Despite its minimal funding, the FIE has a record of using the law to win major environmental victories. Last June, for instance, following a campaign by the FIE, the European Commission notified Ireland of its intention to begin proceedings against it in the European Court of Justice, because it was supplying drinking water across Ireland contaminated by excessive levels of toxic compounds known as Trihalomethanes (THMs). Last May, FIE’s legal action succeeded in preserving a 3,000 year-old Bronze Age oak road that traverses a bog in County Westmeath which has been substantially destroyed by peat extraction companies. And in November 2017 while the Irish Court refused their objection to a new runway at Dublin Airport, the case led to a historic Ruling establishing a Constitutional Right to an environment that is ‘consistent with the human dignity and well-being of citizens at large’
Lowes and FIE also have a long history fighting to protect Ireland’s peat bogs – deep layers of partially decayed moss and other plant materials – work that has huge climate implications.
For centuries peat has been a major source of heat in Ireland, producing 40 per cent of Ireland’s electricity by the 1960s. But burning peat for electricity emits more carbon dioxide than coal. On the other hand, conserving peat bogs helps mitigate climate change, since they are major carbon sinks.
“Bogs are considered Ireland’s rainforests and represent the low hanging fruit of emissions reductions,” says Lowes.
The Renewable Energy Directive, however, is undermining Lowes and FIE’s efforts to protect Ireland’s peat bogs, and therefore hindering the wider fight against climate change. Ireland is now subsiding large-scale biomass burning at its peat-fired power stations through a Public Service Obligation – which derives its legal basis from the RED.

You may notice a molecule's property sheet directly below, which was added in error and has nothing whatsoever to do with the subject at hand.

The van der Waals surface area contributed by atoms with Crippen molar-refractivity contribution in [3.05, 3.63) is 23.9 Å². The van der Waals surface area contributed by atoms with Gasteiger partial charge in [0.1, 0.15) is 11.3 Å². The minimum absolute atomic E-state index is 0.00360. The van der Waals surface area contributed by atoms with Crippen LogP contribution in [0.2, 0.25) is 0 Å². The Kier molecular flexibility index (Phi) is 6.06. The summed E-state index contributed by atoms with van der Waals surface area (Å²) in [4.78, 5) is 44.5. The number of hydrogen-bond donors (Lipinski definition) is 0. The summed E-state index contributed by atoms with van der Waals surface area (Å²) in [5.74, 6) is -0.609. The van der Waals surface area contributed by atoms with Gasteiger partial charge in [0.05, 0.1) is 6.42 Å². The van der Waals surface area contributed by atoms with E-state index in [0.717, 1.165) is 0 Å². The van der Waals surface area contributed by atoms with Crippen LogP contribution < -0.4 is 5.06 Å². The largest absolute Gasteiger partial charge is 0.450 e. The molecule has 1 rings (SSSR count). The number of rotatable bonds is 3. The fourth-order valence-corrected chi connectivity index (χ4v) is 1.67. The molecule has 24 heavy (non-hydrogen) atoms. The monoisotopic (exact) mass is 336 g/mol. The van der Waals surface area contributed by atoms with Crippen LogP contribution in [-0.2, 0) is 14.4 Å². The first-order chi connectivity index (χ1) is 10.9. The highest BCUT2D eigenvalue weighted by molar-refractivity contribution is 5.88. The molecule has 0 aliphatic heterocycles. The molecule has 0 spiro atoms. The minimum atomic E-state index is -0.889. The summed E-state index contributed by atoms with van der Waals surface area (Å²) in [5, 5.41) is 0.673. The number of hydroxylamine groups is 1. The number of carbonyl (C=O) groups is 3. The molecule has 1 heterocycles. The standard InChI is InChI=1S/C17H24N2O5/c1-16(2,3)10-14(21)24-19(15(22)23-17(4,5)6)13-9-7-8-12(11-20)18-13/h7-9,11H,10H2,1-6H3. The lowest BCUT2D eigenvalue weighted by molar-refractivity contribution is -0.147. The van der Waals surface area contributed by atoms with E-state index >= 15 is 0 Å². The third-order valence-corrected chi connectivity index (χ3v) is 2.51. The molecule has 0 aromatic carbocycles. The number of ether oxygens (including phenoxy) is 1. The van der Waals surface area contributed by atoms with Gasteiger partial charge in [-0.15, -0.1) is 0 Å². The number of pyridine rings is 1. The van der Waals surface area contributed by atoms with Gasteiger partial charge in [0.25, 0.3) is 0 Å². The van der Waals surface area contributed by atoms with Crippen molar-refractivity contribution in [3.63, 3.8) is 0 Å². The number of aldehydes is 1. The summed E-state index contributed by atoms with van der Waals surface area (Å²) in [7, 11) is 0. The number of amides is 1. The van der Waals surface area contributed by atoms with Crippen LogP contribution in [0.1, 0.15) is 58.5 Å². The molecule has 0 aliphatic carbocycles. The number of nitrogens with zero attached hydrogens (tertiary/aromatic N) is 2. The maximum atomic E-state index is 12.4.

This indirect support for burning peat is therefore leading to significant greenhouse gas emissions.
●Peatlands sequester carbon-dioxide from the atmosphere and trap it underground as carbon.
● In 2016, peat generated nearly 8% of Ireland’s electricity, but was responsible for 20% of the sector’s carbon emissions.
● Currently, around 100,000 ha of peatlands are utilised for peat extraction. The majority of this area (80%) is owned by the semi-state body Bord na Móna which has been extracting around four million tonnes of peat annually for energy production and horticultural products.
● Peatland drainage has numerous adverse impacts other than its climate implications, including biodiversity loss, damage to water quality when organic matter released by drainage is treated with chlorine for potable water.
● Indirect support to burning peat through a Public Service Obligation levy to support electricity generation from three peat powered plants when co-fired with biomass is leading to significant increases in greenhouse gas emissions and increasing the price of biomass to home users, forcing them to use more fossil fuels.
“The Republic of Ireland has introduced bio-mass for co-firing in our peat power electric plants with Public Service Obligation support for co-firing 30% of total capacity under the REFIT 3 scheme, therefore giving new life to the plants in spite of using 70% peat for a further 8 to 12 years.
This Public Service Obligation increases the price of electricity and has a direct effect on me as an individual and on the costs of maintaining our organisation’s offices. It ensures the continued destruction of our raised bogs with the damages to our biodiversity, climate, water quality, flood control, and cultural heritage.
As early as 2000 our organisation joined with five other Irish NGOs in a Petition to the European Parliament which opposed the proposal before the Commission to permit Ireland to direct the Irish Commissioner for Electricity Regulation to impose a Public Service Obligation on the national Electricity Supply Board to source a certain quantity of electricity from peat-fired sources on the grounds of national security of energy supply. The imposed PSO allows for the recovery of excess costs of production from all electricity users with the effect that all users of electricity in Ireland would be required to pay for this environmentally damaging activity.
The continued support for peat powered plants through the use of biomass enables them to continue the destruction of our raised bogs for a further 11 years, imposing on our organisation and myself individually an unreasonable burden in seeking to end the damage.
We have received letters of appeal for help from members of the public and met residents who had lost bogs beloved of them and their families as a natural resource and places of unequalled peace and beauty, feelings we came to share.”